But, other than that, and then pretty much every culture was growing it for millennia and then feeding it to the animals. In fact, the oldest recipe book that was printed is a Roman cookbook that contains a cannabis cooking recipe. But the predominant way, that'll be direct consumption, the predominant way of consuming that cannabinoids of high CBD, low THC, full spectrum would be feeding it to the animals and then eating the animals and their byproducts and decarboxylating them that way. And so Colorado did a prerun, there's a study that shows it has up to 1% CBD content per egg, which is substantial for hemp-fed chickens. And that's like 250 milligrams of CBD per egg.
And so our ancestors ate these regularly when the CBD boosts the anandamide levels in the body and creeps the circulation. So we've seen this kind of artificially-induced nutrient deficiency, this is my hypothesis. And, yeah, it's pretty fascinating. And that explains why like, all the data shows you really need 500 milligrams of CBD to minimumly engage the endocannabinoid system with...So, most people are getting nowhere near enough. And with our technique of encapsulation, the bioavailability skyrockets because it avoids the liver and gets into the bloodstream immediately. And so, when you take, so yeah, the anandamide in chocolate, the sources when you take it with CBD, it actually enhances the uptake and the half-life of the anandamide. So CBD and chocolate go very well together.
Matthew: So if your liver is kinda like Alcatraz, normally capturing like things and like checking it out. This is like an insect flying through Alcatraz, it can just go through past all the checkpoints, and security guards, and barbed wires.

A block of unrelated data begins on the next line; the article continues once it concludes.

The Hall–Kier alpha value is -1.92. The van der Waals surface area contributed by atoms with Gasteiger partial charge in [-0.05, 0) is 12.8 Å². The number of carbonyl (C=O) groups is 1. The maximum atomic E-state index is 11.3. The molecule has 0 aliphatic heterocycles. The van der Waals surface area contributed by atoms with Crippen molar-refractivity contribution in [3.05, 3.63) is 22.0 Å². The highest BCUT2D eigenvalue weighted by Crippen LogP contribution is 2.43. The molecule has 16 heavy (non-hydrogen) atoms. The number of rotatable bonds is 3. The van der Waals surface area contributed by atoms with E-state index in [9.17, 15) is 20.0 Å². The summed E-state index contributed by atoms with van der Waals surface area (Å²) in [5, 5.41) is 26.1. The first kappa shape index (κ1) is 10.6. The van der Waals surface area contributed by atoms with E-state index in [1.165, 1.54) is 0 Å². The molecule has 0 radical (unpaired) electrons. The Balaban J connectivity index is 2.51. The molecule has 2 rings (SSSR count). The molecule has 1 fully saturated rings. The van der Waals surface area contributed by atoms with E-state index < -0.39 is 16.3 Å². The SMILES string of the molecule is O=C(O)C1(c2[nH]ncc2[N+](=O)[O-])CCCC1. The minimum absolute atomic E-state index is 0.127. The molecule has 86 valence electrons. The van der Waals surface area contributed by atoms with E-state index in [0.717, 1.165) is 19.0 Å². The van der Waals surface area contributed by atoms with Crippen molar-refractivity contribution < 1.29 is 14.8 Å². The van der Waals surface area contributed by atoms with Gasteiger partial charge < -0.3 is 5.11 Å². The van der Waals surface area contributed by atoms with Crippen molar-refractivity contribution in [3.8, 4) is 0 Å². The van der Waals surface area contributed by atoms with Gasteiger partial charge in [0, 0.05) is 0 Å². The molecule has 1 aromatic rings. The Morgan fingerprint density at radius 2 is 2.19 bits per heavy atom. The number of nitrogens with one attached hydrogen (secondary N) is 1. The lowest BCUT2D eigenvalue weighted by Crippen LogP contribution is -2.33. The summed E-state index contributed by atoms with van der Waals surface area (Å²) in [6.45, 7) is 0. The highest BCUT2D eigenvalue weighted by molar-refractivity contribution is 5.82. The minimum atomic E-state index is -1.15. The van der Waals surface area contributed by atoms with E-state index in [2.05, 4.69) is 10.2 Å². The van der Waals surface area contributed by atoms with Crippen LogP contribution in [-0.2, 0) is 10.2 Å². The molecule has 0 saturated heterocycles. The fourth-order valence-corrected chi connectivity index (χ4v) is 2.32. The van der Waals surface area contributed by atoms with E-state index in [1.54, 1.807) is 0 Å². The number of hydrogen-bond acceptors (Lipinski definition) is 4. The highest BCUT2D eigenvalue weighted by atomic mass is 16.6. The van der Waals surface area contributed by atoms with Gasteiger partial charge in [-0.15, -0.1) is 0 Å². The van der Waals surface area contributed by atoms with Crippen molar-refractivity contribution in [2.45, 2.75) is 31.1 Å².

Will: Straight in. And then once it's in and past the water layer, the water layer is like the barbed wire, the gatekeeper, the guards of Alcatraz. Once it's in, it can actually mobilize throughout the body very effectively as well. So, first step is getting it in, the second step is how well is it utilized once it's in.
Matthew: Okay. So is there any trade-offs on this method that you've discovered in this IP you've put together? Like, yes, it does this better, but because of that, it's not as good here. It's more difficult to create and manufacture, or anything like that?
Will: So, we can totally scale it. We're actually set up. We're in R&D with some of the biggest beverage companies on the planet because it's fully...you can put it in some water and it will homogenize perfectly, and it won't separate. We just got the patent issued backed by Wilson Sonsini for all fluidic encapsulation and cannabinoid. So, beyond doing it the organic method, which we will only ever do due to safety, but we will help the marketplace because there are people doing it with methods that are using like nano-petroleum which is not okay. But will help stand point for regular use.